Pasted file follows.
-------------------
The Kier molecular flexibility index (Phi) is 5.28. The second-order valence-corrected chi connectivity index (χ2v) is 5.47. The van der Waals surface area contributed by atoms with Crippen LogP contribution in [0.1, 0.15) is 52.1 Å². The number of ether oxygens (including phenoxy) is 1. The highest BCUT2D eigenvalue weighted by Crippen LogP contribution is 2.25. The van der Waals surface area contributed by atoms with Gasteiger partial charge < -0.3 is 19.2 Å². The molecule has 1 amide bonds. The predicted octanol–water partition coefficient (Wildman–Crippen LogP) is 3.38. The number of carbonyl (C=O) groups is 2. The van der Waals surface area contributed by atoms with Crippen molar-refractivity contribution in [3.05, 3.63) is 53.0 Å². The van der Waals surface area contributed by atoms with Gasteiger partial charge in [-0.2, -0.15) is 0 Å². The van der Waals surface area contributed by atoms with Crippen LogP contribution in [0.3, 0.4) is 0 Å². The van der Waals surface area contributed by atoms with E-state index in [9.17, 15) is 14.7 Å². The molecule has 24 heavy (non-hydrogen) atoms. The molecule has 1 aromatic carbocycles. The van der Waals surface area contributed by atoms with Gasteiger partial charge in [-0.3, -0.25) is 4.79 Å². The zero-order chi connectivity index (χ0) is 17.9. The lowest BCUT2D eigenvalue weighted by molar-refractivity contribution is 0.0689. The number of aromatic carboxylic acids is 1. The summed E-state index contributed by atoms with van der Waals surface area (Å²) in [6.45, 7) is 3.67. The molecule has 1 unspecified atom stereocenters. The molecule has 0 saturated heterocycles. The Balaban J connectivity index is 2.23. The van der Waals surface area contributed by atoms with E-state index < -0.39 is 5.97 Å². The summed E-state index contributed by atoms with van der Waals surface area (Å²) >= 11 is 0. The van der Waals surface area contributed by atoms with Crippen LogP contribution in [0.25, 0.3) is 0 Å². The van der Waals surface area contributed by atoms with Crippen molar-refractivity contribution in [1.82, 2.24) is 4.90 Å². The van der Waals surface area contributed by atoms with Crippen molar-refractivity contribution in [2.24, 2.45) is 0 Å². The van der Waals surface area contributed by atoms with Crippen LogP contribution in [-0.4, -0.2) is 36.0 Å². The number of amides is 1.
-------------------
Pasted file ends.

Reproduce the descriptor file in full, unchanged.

The Kier molecular flexibility index (Phi) is 5.28. The second-order valence-corrected chi connectivity index (χ2v) is 5.47. The van der Waals surface area contributed by atoms with Crippen LogP contribution in [0.1, 0.15) is 52.1 Å². The number of ether oxygens (including phenoxy) is 1. The highest BCUT2D eigenvalue weighted by Crippen LogP contribution is 2.25. The van der Waals surface area contributed by atoms with Gasteiger partial charge < -0.3 is 19.2 Å². The molecule has 1 amide bonds. The predicted octanol–water partition coefficient (Wildman–Crippen LogP) is 3.38. The number of carbonyl (C=O) groups is 2. The van der Waals surface area contributed by atoms with Crippen molar-refractivity contribution in [3.05, 3.63) is 53.0 Å². The van der Waals surface area contributed by atoms with Gasteiger partial charge in [-0.2, -0.15) is 0 Å². The van der Waals surface area contributed by atoms with Crippen LogP contribution in [0.3, 0.4) is 0 Å². The van der Waals surface area contributed by atoms with E-state index in [9.17, 15) is 14.7 Å². The molecule has 24 heavy (non-hydrogen) atoms. The molecule has 1 aromatic carbocycles. The van der Waals surface area contributed by atoms with Gasteiger partial charge in [-0.3, -0.25) is 4.79 Å². The zero-order chi connectivity index (χ0) is 17.9. The lowest BCUT2D eigenvalue weighted by molar-refractivity contribution is 0.0689. The number of aromatic carboxylic acids is 1. The summed E-state index contributed by atoms with van der Waals surface area (Å²) in [6.45, 7) is 3.67. The molecule has 1 unspecified atom stereocenters. The molecule has 0 saturated heterocycles. The Balaban J connectivity index is 2.23. The van der Waals surface area contributed by atoms with E-state index < -0.39 is 5.97 Å². The summed E-state index contributed by atoms with van der Waals surface area (Å²) >= 11 is 0. The van der Waals surface area contributed by atoms with Crippen LogP contribution in [0.25, 0.3) is 0 Å². The van der Waals surface area contributed by atoms with Crippen molar-refractivity contribution in [1.82, 2.24) is 4.90 Å². The van der Waals surface area contributed by atoms with Crippen molar-refractivity contribution in [2.24, 2.45) is 0 Å². The van der Waals surface area contributed by atoms with Crippen LogP contribution in [-0.4, -0.2) is 36.0 Å². The number of amides is 1.